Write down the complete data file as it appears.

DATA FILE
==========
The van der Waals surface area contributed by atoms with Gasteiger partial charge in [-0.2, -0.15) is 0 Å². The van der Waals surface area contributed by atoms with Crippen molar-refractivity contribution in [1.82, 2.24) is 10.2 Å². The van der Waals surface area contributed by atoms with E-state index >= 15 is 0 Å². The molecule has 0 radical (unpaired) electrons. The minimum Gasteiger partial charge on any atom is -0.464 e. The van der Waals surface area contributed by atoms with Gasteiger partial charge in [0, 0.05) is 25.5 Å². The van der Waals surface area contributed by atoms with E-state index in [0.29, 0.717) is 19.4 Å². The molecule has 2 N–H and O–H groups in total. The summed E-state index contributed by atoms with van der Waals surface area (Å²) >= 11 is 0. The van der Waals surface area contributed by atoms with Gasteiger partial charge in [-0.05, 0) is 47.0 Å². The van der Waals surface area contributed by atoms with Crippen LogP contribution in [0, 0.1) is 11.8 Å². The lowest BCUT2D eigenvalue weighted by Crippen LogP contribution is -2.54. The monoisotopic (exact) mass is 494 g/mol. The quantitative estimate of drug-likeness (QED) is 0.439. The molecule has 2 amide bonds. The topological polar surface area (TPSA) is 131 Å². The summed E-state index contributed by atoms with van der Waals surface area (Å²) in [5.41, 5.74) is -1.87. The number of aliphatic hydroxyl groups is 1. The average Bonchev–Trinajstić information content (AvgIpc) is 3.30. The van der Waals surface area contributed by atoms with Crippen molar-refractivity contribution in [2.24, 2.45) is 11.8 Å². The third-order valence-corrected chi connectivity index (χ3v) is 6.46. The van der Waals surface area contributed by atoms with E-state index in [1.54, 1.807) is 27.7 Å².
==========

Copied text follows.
The van der Waals surface area contributed by atoms with Gasteiger partial charge in [-0.2, -0.15) is 0 Å². The van der Waals surface area contributed by atoms with Crippen molar-refractivity contribution in [1.82, 2.24) is 10.2 Å². The van der Waals surface area contributed by atoms with E-state index >= 15 is 0 Å². The molecule has 0 radical (unpaired) electrons. The minimum Gasteiger partial charge on any atom is -0.464 e. The van der Waals surface area contributed by atoms with Gasteiger partial charge in [0, 0.05) is 25.5 Å². The van der Waals surface area contributed by atoms with E-state index in [0.29, 0.717) is 19.4 Å². The molecule has 2 N–H and O–H groups in total. The summed E-state index contributed by atoms with van der Waals surface area (Å²) >= 11 is 0. The van der Waals surface area contributed by atoms with Gasteiger partial charge in [-0.05, 0) is 47.0 Å². The van der Waals surface area contributed by atoms with Crippen LogP contribution in [0, 0.1) is 11.8 Å². The lowest BCUT2D eigenvalue weighted by Crippen LogP contribution is -2.54. The monoisotopic (exact) mass is 494 g/mol. The quantitative estimate of drug-likeness (QED) is 0.439. The molecule has 2 amide bonds. The topological polar surface area (TPSA) is 131 Å². The summed E-state index contributed by atoms with van der Waals surface area (Å²) in [5.41, 5.74) is -1.87. The number of aliphatic hydroxyl groups is 1. The average Bonchev–Trinajstić information content (AvgIpc) is 3.30. The van der Waals surface area contributed by atoms with Crippen molar-refractivity contribution in [2.24, 2.45) is 11.8 Å². The third-order valence-corrected chi connectivity index (χ3v) is 6.46. The van der Waals surface area contributed by atoms with E-state index in [1.54, 1.807) is 27.7 Å².